I admit it; I’m a bit of a sucker for augmented reality. There’s just something magical about the idea of ordinary objects coming to life.
So when Autonomy (a company that came out of Cambridge University in 1996 and was purchased by HP last month) demonstrated its Aurasma 3D-I at DemoFall 2011 in Santa Clara this week, I expected to find it interesting. I didn’t expect to find it so slick (though with just a quick look it was hard to tell if it really is amazing technology, or just a series of well-done demos). But other consumer-targeted augmented reality applications I’ve seen to date, even ones I've liked, have been a bit cartoony, or didn’t seem to align themselves all that well with the reality they were augmenting. Part of the problem is that doing image recognition and simultaneously generating realistic three-dimensional graphics takes a lot of computing power, more than, until recently, most people walked around with on a daily basis.
But Aurasma’s team thinks that plenty of people now are indeed carrying around enough computing power, at least if they have iPad2, iPhone4, or Advanced Android devices. Enough that Lynch thinks it makes sense to build an augmented reality platform for those devices. And with years of experience in dealing with sorting through unstructured information, like images and videos, Autonomy had that part of the problem already solved. That’s why, the company says, it’s image overlays are positioned more precisely than those of its competitors.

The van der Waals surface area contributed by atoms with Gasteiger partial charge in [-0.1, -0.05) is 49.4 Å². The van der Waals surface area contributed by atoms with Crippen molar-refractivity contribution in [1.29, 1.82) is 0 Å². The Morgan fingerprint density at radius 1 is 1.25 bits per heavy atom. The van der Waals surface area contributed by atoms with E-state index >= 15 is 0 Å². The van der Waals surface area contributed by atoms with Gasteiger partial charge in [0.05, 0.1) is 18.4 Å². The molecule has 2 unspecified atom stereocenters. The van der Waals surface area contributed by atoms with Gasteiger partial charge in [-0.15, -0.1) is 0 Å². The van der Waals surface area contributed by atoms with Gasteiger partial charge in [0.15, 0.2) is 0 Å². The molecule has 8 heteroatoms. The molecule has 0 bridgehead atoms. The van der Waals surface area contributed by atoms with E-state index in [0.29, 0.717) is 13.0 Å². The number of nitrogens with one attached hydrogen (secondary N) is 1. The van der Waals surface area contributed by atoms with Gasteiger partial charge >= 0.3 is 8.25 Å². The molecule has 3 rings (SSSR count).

The basic Aurasma technology has been available for several months, though it was released quietly. The version launched at Demo tracks 3D motion as well as static scenes, letting the user interact with the virtual images.
“We are at the dawn of the age of visual browsing,” said Aurasma’s Matt Mills, admitting that we’d look back on the crudeness of the technology, but that it’s still pretty cool. “It’s sort of like where television was in the 40s,” he said.
The Aurasma app is available free for iPhone, iPad, and Android—it lets you play with building your own versions of augmented reality and share them. But this is just play—it’s likely to become more useful when embraced by companies. It could, for example, mean a quick sunset for QR codes—publications, labels, and posters won’t need to devote space to a code when the image itself can trigger interactivity. Check out the augmented reality “installation instructions” and other demos in the video above.
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